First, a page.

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Evolution Of Labor Unions

Evolution Of Labor Unions What is clearly evident is that the working people of America have had to unite in struggle to achieve the gains that they have accumulated during this century. Improvements did not come easily. Organizing unions, winning the right to representation, using the collective bargaining process as the core of their activities, struggling against bias and discrimination, the working men and women of America have built a trade union movement of formidable proportions. Labor in America has correctly been described as a stabilizing force in the national economy and a bulwark of our democratic society. Furthermore, the gains that unions have been able to achieve have brought benefits, direct and indirect, to the public as a whole.

It was labor, for example, that spearheaded the drive for public education for every child. The labor movement, indeed, has served as a force for American progress. Now, in 2000, as the American trade union movement looks toward its second century, it takes pride in its first century of achievement as it recognizes a substantial list of goals yet to be achieved. In this past century, American labor has played a central role in the elevation of the American standard of living. The benefits which unions have negotiated for their members are, in most cases, widespread in the economy and enjoyed by millions of our fellow citizens outside the labor movement. It is often hard to remember that what we take for granted-vacations with pay, pensions, health and welfare protection, grievance and arbitration procedures, holidays never existed on any meaningful scale until unions fought and won them for working people. Through these decades, the labor movement has constantly reached out to groups in the American society striving for their share of opportunity and the blacks, the Hispanics and other minorities…

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to women striving for jobs and equal or comparable pay . . . to those who work for better schools, for the freedom of speech, press and assembly guaranteed by the Bill of Rights .. to those seeking to make our cities more livable or our rural recreation areas more available . .

. to those seeking better health for infants and more secure status for the elderly. Through these decades, in addition, the unions of America have functioned in an economy and a technology marked by awesome change. When the Federation of Organized Trades and Labor Unions gathered in convention in 1881, Edison had two years earlier invented the electric light, and the first telephone conversation had taken place just five years before. There were no autos, no airplanes, no radio, no television, no air conditioning, no computers or calculators, no electronic games.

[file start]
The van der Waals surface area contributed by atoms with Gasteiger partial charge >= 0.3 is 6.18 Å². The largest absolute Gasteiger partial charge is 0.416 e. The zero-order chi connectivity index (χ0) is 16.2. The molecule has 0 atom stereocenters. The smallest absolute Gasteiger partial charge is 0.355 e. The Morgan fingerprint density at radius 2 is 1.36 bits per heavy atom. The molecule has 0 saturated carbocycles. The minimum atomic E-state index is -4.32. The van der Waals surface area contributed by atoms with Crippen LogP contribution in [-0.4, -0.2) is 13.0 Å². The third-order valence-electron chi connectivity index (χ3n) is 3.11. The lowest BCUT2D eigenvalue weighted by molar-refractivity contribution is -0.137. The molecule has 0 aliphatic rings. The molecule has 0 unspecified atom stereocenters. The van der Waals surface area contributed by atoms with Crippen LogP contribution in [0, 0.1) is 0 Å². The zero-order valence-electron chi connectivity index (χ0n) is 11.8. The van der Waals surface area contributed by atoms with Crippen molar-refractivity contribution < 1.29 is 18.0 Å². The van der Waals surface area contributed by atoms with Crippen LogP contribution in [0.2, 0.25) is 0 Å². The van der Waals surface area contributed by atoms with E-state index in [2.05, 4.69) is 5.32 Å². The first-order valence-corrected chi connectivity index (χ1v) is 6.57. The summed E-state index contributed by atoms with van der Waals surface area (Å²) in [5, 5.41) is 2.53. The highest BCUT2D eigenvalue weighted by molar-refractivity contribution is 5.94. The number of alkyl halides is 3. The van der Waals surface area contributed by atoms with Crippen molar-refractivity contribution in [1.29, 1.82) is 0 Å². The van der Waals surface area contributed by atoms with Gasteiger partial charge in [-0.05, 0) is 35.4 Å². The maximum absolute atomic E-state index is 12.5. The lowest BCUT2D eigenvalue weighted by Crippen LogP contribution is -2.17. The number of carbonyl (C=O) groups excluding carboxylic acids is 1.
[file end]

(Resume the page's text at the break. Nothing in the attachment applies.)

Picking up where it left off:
For our modest energy needs-coal, kerosene and candies, we were independently self-sufficient. The labor movement has seen old industries die (horse-shoeing was once a major occupation) and new industries mature. The American workforce, once predominantly blue collar, now finds white collar employees and the gray collar people of the service industries in a substantial majority. The workforce in big mass production industries has contracted, and the new industries have required employees with different skills in different locations. Work once performed in the United States has been moved to other countries, often at wage levels far below the American standards.

Multinational, conglomerate corporations have moved operations around the globe as if it were a mammoth chessboard. The once thriving U.S. merchant marine has shriveled. A new kind of growth industry-consultants to management skilled in the use of every legal loophole that can frustrate union organizing, the winning of representation elections, or the negotiation of a fair and equitable collective bargaining agreement-has mushroomed in recent years, and threatens the stability of labor-management relationships. A group of organizations generally described as the new right enlist their followers in retrogressive crusades to develop an anti-union atmosphere in the nation, and to repeal or mutilate various social and economic programs that have brought a greater degree of security and peace of mind to the millions of American wage earners in the middle and lower economic brackets.

Resistance to modest proposals like the labor law reform bill of 1977, and the use of lie detectors and electronic surveillance in probing the attitudes and actions of employees are a reminder that opposition to unions, while changing in style from the practices of a few decades ago, is still alive and flourishing often financed by corporate groups, trade associations and extremist ideologues. Yet through this dizzying process of change, one need remains constant-the need for individual employees to enjoy their human rights and dignity, and to have the power to band together to achieve equal collective status in dealing with multi-million and multi-billion dollar corporations. In other words, there is no substitute for the labor union. American labor’s responsibility in its second century is to adjust to the new conditions, so that it may achieve optimum ability to represent its members and contribute to the evolutionary progress of the American democratic society. There is a question we can ask: What could modern U.S. unions do to increase membership? A fact is that most students or young people have a bad image of labor unions or do not succeed in having their own idea. Maybe, unions should conduct a campaign to make students aware of their functions.

But this the field of public relations. Business.


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